I’m not sure what this song means, but I’m hoping for the best!
You can pre-order the full album from Amazon.com. Or you can purchase the full album and download it from Webb’s website here. It’s titled “I was wrong, I’m sorry, and I love you.”
Who’s afraid of Derek Webb? (part 3)
Derek Webb: Clean or Explicit?
What about Derek?
Thanks for sharing this! It looks like this new album is more along the lines of his older stuff that I loved. He’s got a new video of one of the songs up today, and you can buy the album here, too: http://www.derekwebb.com/WSL/
Derek Webb has grown into an amazing singer/songwriter. Thanks for posting this, Denny.
If anyone is unfamiliar with Derek Webb, his song “Wedding Dress” is a great introduction to his music.
Clever, I guess, and creative, I guess.
So… you’re telling me that somewhere, there is someone who has chronicled the life of whoever this is, on the calendar, that he has some idea of what the heck he’s talking about? And it matters to more people than just this Derek Webb person?
Dan, I was a big fan of his some years back, and have dipped in and out of paying attention to him since them.
His story is significant because he was the bard of the “young, restless, and reformed” about ten years ago. Then he self-consciously chose to disassociate from the reformed theological tradition in his music. He began to be very critical of conservative Christians–especially where he perceived they had been coopted by a Republican political agenda. He went on tour with an openly lesbian “Christian” singer and made a number of statements that sounded a little squirrelly on issues of sexuality. His has been a studied effort at ambiguity while giving the distinct impression that he had become a theological liberal. Nevertheless, he always maintained enough ambiguity to maintain plausible deniability. So his theological trajectory from reformed firebrand to ambiguous liberal has been a spectacle for those of us who were fans in the past.
I’m hoping that this song represents a turning-point for the good! I guess we’ll see.
P.S. Patrick Schreiner thinks the ambiguity is a good thing.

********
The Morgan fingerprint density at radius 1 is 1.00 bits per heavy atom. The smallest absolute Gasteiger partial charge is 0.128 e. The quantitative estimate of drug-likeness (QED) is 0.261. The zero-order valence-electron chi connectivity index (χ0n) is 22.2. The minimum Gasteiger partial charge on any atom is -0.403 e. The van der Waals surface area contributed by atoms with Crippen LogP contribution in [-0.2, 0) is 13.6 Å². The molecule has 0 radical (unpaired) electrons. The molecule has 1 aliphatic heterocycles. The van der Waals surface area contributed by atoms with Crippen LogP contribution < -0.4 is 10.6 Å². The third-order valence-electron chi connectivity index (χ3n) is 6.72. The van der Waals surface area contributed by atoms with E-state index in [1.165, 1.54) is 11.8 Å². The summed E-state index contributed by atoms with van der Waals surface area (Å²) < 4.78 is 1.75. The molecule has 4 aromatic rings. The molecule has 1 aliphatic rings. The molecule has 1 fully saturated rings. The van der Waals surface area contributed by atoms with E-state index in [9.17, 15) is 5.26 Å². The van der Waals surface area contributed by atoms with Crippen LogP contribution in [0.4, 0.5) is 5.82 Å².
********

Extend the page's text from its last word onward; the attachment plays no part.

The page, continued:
Thank you! Then I’ll share your hope. Some good news would be nice, wouldn’t it? It seems public figures change for the better so seldom, doesn’t it? Especially when they make a nice living/fame by their defection? Reverse-Rob-Bells are hard to come by. I’d love for Webb to be one.
Dan, I don’t know about the “nice living/fame” part. I may be wrong, but I suspect that Webb’s fan base has shrunk considerably as he’s pursued this trajectory.
Maybe he is prompting you, Denny.
I first heard Webb around 1994-1995 when Caedmon’s Call played during Holy Week on the campus of the university I was attending at the time. I liked them way back then, but never to the point of following the band or Webb’s solo career. Except to read criticism directed at him in light of the “ambiguity” Denny mentioned.
“Nevertheless, he always maintained enough ambiguity to maintain plausible deniability.” 🙂
Derek was a friend of mine many years ago when I lived in Houston and attended the Metro Bible study where Caedmon’s Call got their start.
He used to come into the cafe’ where I worked and we’d talk about his writing, the band, and life.
I always loved the story behind “I Just Don’t Want Coffee Today.”
He was a super interesting person to be around back then, and always a lot of fun.
I’d love to hear the story behind this song.
Thanks for sharing it.
Derek Webb is still a strong artistic voice for the young, restless and reformed croud. His position regarding politics and sin are welcome and encouraged in light of the Gospel of Christ. I, for one, have never sensed any “ambiguity” in his work; only a strong calling for the church to wake up to its primary mission: delivery of the Gospel.